https://acscricket.com/?page_id=464

                    Comment


                    • Originally posted by Edward Stow View Post
                      Yes playing a flying visit of that distance would be the work of a psychopath
                      I prefer a footpath.

                      Comment


                      • Originally posted by Chris Phillips View Post
                        We've been discussing the "return match" on 30 August, This looks to me like the first match, played at Wareham on 21 July, as reported by the Blandford Weekly News on 28 July 1888. No Druitt, but still a win for the Isle of Purbeck on the first innings, "time not allowing the game to be finished":

                        Click image for larger version

Name:	BlandfordWeeklyNews1888-07-28.jpg
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                        Strongly suggesting these were one innings games.
                        No indication of end point.

                        Alas with out overs bowled here on on 30th no way of knowing time.

                        Comment


                        • Originally posted by Gary Barnett View Post
                          This is from the Croydon Gazette of 8th September, 1888:
                          Nice find, but times do still vary. But suggesting a later start was likely, at least in the Croyden area.

                          Comment


                          • Originally posted by R. J. Palmer View Post
                            Yes, some matches began at 2.30 or 3.30, etc. but it's just as easy to find reports like the one below. The game started at noon, and there was a lunch break at 2.00 pm


                            Click image for larger version Name:	Luncheon Break.jpg Views:	0 Size:	82.6 KB ID:	588696



                            This match was on a Friday, but there are also a few Thursday games that mention luncheon breaks. With nothing definitive, I'll wait to see if Edward Stow can bring us any joy.
                            Again a nice find.
                            I suspect we will find all variations on starting times.

                            We need either a full match report, which I think is unlikely, or a full scorecard, almost as unlikely

                            Steve

                            Comment


                            • Originally posted by Steve Blomer View Post

                              Strongly suggesting these were one innings games.
                              No indication of end point.
                              Sorry, I don't follow that. They completed one innings, but couldn't finish the game because they didn't have time. Nearly all their matches are reported as two innings, or else not completed through lack of time.

                              Comment


                              • Originally posted by Phil Kellingley View Post

                                And if that is true then it also applies to 99.99% of the population of the East End. And, as I keep pointing out, but you continually disregard, that eliminating Druitt is not what needs to be done. I'm sure that lots of people can be eliminated as being Jack. But, it's going to be downright impossible to eliminate everybody who might have been the murderer. Let's start with the whole population of the East End. Where are all the alibis for every resident? But why should we follow that course? If we need to try and prove that anyone was the killer we look, not to eliminate him, but to prove he dunnit. Edward and Christer have, to that end, constructed a case for Cross/Lechmere. I don't agree that it's a valid case but at least it contains more than a mention of a name. There is no such case against Druitt. Nothing. No connection with the East End. No indication he ever went there. The only thing anyone has is that MacN put his name in a memo, which is categorically full of errors. There's no argument about that because the errors can be shown to be errors (or lies or whatever you want to call them). The memo wasn't addressed to anyone, which is in itself strange. It obviously had the purpose of eliminating Cutbush from the press story. And yet it never saw the light of day until Farson came across it. There must have been a reason to suppress it. And that reason is likely to be that it was such an appalling document that any seasoned reporter would tear it apart. (I exclude the likes of Sims who both flattered MacN and used him as a source).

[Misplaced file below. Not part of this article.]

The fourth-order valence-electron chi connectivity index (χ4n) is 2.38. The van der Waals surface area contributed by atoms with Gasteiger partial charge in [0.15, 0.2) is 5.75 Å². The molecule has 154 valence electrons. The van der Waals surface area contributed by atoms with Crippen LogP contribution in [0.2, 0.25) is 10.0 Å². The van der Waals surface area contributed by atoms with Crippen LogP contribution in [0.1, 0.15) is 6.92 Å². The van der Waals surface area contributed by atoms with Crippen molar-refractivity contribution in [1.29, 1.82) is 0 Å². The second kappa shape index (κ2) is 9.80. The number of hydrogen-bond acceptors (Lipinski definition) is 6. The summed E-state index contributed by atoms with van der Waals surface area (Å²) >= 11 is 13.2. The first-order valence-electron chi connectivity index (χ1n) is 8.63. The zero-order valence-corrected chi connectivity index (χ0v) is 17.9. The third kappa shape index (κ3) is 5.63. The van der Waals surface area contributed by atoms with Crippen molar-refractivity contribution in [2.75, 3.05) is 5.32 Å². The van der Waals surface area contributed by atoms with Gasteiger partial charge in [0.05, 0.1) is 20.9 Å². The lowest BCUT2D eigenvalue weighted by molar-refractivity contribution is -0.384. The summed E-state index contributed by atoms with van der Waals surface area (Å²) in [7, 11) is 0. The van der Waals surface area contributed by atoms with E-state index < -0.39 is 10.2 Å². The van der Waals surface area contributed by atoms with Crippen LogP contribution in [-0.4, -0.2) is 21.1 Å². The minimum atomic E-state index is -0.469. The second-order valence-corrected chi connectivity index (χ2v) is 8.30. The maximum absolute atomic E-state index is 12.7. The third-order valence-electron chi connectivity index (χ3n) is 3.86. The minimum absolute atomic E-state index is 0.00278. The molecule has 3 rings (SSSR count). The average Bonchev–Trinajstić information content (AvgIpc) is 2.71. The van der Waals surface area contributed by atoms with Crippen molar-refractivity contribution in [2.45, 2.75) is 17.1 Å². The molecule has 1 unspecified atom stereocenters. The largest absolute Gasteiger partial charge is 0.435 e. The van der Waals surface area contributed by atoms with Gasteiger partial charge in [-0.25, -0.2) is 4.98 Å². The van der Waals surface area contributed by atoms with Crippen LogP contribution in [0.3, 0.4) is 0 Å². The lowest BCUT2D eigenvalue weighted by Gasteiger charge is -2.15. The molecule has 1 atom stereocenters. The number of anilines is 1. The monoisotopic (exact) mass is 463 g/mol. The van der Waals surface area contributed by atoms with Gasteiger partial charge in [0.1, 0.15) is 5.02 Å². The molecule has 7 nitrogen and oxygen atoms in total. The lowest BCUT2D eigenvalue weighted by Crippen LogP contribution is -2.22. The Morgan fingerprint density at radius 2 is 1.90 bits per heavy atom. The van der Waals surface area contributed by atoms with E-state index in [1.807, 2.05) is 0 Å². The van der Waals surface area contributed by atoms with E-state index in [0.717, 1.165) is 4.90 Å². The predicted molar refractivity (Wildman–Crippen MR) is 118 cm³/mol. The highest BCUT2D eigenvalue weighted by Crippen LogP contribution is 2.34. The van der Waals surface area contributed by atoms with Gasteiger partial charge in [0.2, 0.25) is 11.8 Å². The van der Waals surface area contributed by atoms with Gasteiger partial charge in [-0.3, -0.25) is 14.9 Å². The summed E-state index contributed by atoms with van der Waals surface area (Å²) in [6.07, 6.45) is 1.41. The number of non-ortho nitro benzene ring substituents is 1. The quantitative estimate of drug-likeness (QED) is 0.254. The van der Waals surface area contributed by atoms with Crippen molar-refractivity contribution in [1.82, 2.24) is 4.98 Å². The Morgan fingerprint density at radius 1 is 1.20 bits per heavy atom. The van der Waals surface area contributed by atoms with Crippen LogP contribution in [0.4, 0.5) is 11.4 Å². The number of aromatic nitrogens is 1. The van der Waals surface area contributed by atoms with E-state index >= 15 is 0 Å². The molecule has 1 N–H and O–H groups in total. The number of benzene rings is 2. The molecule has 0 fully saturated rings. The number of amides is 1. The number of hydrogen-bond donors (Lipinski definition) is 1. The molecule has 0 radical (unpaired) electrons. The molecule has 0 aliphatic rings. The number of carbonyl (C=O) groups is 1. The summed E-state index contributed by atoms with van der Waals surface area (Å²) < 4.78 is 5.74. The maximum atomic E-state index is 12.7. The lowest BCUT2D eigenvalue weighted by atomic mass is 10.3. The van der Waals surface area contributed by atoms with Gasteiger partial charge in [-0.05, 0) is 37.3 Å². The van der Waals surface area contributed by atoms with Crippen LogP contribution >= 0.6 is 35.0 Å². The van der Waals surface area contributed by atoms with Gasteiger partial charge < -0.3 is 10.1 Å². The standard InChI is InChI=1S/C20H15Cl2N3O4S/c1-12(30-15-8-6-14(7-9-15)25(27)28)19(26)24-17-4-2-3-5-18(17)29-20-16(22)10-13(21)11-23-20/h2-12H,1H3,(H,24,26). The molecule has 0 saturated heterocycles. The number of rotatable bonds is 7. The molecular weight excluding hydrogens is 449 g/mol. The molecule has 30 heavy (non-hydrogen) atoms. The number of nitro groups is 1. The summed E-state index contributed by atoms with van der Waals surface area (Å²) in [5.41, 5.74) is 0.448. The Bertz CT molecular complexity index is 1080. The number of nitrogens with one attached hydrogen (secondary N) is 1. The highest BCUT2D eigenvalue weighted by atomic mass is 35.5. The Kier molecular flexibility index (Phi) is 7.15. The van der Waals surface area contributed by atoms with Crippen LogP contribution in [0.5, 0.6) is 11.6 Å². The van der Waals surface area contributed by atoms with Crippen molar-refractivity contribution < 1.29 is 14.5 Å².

If, for a moment, we look at everything that is known about Druitt and disregard the memo, is there anything at all that would cause him to be suspected? The answer is a categorical NO. To rephrase your statement above; nothing changes the fact that nothing that we have learned so far in any way incriminates Druitt.
                                But what’s the point of this argument Phil? You can make the same point to any supporter of Maybrick and a debate could go on and on and on. My interest is in why it clearly annoys you so much that someone simply disagrees with you about the Memorandum? I’ve even absolutely accepted that the Private Information might have been wrong or that Macnaughten might have misinterpreted the Private Information but that doesn’t seem to be enough for you. You seem to have one goal only - to get me (and everyone) to believe that Macnaughten was some kind of compulsive liar and that he plucked Druitt’s name out of thin air. Sorry, but I don’t believe that for a minute. It begins to sound like some deep-seated Macnaughten vendetta. Many people don’t regard Druitt as a worthy suspect so they simply disregard him, so I have to ask why you feel the need to try and ‘prove’ something that’s absolutely impossible to prove or disprove?

                                Apart from the Memorandum (including the Private Info) we have nothing solid of course. I’ve never claimed otherwise. And this is why you are so intent on dismissing the Memorandum. There are enough things in the case of Druitt (mentioned by Hainsworth so I know that you’re well aware of them) to make me, and others interested. Nothing solid of course but a series of potential hints. Consider them or ignore them; it’s up to the individual. It doesn’t make me angry that you disregard Druitt so why does it clearly anger you that I and some others don’t. The only thing that annoys me is that some posters imply that I’m either barking mad or hopelessly biased about a suspect and no matter how many times I explain my thoughts on Druitt they completely disregard it so that they can plough on with their desperate need to eliminate a suspect that they supposedly had no interest in. It’s getting to the stage where I have to re-read my posts just to double-check that I have mistakenly typed “Druitt was the ripper!” Do we need to go on with this? It’s like living in Groundhog Day.
                                Regards

                                Michael🔎


                                " When you eliminate the impossible whatever remains no matter how improbable......is probably a little bit boring "

                                Comment